In Kenya, private sector-driven alliance to focus on animal nutrition as a pathway to food security


This unique partnership is using data and technology to improve livelihoods of women smallholder dairy farmers and build resilience of local food systems.

Corteva Agriscience™, Land O’Lakes Venture37, Bidco Land O’Lakes, Forage Genetics International (FGI), and  the International Livestock Research Institute (ILRI) have forged an alliance that aims to empower 5,000 women smallholder dairy farmers by increasing their productivity and incomes. By applying climate-smart technologies and techniques, these farmers will enhance the quality and quantity of milk supply for consumers, contributing to food and nutrition security across the nation.


The COVID-19 pandemic has brought into sharp focus vulnerabilities in the global food system. Forged in response to these challenges, this alliance of private sector, non-profit and research organizations is working together with the shared goals of building the resilience and sustainable practices of smallholder dairy farmers to improve local dairy markets and support the nutritional needs of Kenya’s young children, pregnant and lactating women, and the general population. 

Chronic malnutrition causes an irreversible condition of child stunting, which results in poor health and lower cognitive development. As a result, stunting leads to lower opportunities in economic outcomes in adult life. Kenya, while making significant progress on this, still has child stunting rates of over 26 percent (UNPD 2020). Improving availability and access to safe, affordable nutrient-dense food like dairy products is part of solution. 

Kenya’s dairy sector is a critical source of nutrition, with local farmers producing more than five billion liters of milk per year, one of the highest yield levels in Africa. The Kenyan dairy industry also provides livelihoods for over two million households while supporting local per capita milk consumption, which averages 100 liters (26 gallons) per year. However, consumption continues to outpace local production by nearly two billion liters. Investments in the dairy sector are needed to improve the quantity and quality of milk available in local markets. Dairy farmers often lack the access to knowledge of improved techniques and technologies. As a result, productivity remains low.

Applying data-driven insights at the smallholder level to improve animal nutrition and human food security

There are many ways to improve productivity and profitability of dairy farms, but the most immediate, and often most cost-effective, way is through improved animal nutrition. Quality forage is a particularly valuable source of feed for dairy cows. Combined with improved livestock practices and other feed sources, utilization of cost-effective forages can empower farmers to significantly increase the quantity and quality of the milk they produce. Forage is a critical input to optimal livestock feed security and farmer success; it is also a critical input to improved human food security and well-being. Optimizing diets of livestock has also been shown to improve the efficiency and environmental impact of livestock production.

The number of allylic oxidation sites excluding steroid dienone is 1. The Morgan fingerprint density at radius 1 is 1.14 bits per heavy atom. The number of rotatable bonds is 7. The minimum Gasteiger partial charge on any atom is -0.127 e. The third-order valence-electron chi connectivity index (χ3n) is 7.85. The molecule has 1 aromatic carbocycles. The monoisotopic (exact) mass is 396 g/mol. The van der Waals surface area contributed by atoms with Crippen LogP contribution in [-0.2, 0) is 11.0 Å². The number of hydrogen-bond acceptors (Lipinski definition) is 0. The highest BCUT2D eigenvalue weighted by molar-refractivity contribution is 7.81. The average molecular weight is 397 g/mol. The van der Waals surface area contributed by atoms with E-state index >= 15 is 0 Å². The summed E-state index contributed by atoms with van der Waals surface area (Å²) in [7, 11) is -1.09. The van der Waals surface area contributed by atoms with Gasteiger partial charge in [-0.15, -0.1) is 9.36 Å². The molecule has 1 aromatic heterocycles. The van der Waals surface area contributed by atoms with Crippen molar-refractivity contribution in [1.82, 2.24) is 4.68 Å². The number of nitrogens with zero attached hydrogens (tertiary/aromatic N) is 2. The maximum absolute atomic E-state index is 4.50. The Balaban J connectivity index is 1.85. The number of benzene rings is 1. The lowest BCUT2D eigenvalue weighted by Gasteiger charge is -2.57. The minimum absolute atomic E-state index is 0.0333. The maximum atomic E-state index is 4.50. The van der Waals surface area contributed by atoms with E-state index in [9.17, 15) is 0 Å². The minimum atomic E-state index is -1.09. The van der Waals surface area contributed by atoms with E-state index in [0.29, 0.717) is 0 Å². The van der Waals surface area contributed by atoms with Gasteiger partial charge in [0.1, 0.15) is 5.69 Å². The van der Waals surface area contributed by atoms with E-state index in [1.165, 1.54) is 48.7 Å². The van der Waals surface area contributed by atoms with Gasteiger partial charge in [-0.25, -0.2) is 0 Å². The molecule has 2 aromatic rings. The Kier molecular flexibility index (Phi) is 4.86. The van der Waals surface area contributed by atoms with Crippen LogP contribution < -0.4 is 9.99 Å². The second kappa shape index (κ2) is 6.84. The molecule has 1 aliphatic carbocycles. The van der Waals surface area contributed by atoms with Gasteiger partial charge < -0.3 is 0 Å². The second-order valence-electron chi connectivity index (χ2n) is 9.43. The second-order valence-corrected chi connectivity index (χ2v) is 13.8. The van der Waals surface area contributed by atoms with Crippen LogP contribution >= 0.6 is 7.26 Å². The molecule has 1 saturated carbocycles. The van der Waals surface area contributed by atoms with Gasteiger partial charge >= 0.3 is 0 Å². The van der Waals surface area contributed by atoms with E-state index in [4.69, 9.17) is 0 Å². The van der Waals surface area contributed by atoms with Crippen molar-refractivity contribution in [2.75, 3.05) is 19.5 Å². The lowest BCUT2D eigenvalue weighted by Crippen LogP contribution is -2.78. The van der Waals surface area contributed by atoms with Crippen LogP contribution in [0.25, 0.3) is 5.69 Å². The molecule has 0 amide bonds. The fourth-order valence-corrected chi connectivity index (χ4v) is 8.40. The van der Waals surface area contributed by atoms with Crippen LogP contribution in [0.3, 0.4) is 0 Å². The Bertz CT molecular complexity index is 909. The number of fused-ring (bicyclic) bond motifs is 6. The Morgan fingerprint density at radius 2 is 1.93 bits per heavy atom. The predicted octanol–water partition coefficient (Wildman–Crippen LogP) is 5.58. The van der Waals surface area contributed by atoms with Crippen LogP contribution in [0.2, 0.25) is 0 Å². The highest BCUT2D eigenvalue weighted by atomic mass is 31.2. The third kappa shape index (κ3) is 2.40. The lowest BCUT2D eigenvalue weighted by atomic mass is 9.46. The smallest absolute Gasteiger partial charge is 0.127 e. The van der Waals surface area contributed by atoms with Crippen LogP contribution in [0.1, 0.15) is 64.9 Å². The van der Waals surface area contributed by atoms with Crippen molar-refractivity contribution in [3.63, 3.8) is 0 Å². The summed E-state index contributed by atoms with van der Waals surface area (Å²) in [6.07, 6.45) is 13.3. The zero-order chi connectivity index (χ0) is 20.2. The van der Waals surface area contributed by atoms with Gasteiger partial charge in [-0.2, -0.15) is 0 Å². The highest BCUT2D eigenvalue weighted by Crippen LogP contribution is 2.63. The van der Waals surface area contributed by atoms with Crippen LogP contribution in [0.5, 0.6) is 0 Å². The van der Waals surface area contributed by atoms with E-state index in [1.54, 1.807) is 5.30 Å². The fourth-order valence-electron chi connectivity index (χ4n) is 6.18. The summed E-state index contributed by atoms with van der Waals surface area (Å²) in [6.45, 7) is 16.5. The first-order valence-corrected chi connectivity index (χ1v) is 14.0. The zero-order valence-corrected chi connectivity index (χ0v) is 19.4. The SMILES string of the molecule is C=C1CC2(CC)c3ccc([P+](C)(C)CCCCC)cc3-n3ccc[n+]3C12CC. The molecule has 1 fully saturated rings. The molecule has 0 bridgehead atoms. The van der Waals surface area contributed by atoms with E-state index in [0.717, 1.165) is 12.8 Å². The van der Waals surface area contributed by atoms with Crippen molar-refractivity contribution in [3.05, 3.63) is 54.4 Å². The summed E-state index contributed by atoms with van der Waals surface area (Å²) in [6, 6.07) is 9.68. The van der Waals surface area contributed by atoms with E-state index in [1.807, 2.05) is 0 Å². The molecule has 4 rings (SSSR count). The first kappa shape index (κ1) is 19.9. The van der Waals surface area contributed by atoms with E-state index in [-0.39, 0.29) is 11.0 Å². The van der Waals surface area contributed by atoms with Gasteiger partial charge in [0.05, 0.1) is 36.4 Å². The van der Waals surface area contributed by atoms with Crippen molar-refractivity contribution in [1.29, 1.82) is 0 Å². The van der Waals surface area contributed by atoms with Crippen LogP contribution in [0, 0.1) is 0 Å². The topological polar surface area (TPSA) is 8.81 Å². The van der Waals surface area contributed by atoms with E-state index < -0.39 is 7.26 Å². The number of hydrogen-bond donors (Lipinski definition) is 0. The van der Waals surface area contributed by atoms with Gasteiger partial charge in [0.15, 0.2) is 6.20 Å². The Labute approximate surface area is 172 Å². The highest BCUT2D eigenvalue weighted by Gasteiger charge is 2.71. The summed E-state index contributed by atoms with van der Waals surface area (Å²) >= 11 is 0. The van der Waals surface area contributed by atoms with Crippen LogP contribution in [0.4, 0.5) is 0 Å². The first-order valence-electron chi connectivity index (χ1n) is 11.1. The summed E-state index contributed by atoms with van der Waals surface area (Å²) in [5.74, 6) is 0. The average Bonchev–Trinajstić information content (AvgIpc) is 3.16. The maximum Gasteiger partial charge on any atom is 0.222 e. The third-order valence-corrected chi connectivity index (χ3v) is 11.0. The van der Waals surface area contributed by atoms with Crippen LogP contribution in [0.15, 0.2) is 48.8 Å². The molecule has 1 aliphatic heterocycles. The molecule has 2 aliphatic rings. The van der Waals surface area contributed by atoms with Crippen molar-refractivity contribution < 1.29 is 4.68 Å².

Using data from in-country and regional forage trials and testing, this alliance is committed to strengthening the forage component of smallholder farmer dairy production in Kenya. The alliance combines Corteva and FGI’s private sector leadership in the forage industry with ILRI’s locally-based, world-renowned forage R&D capabilities and Land O’Lakes Venture37’s extensive experience adapting advanced technologies and techniques to the smallholder farmer level and facilitating last-mile delivery of key inputs. Bidco Land O’Lakes, a Kenya-based feed mill, is working closely with these partners to offer compound feed that complements effective forages – as feed is not nearly as impactful unless the animal is also consuming quality forage. 

The alliance will also develop market linkages between farmers to increase their access to forage (corn silage and hay) for those who do not have large enough landholdings to grow their own feed. Fifty commercial farmers who have 30 or more milking cows and 20 to 60 hectares of land have been identified in the Nakuru, Kericho, Kiambu, Eldoret, Nyeri districts. Each will receive training on appropriate agronomy techniques for growing, harvesting, conserving, and feeding forages to their cows for optimum production. Through these efforts, these farmers will increase their productivity, and will be able to sell their surplus production to women smallholder dairy farmers. 

In addition to the emphasis on diversified, complementary animal nutrition sources, the alliance will work with 5,000 women smallholder dairy farmers to enhance other components of dairy production. This includes training and education on dairy management, hygiene, and quality control. Smallholder farmer herd sizes range from one to 30 cows on 20 hectares or less, and are in the target Kenyan regions of Kiambu and Meru.

Together, Corteva, Land O’Lakes Venture37, Bidco Land O’Lakes, FGI and ILRI aspire to achieve shared goals in Kenya to positively impact generations to come. This private sector-driven alliance also has ambitions to expand this applied data approach to building resilient food systems globally. 

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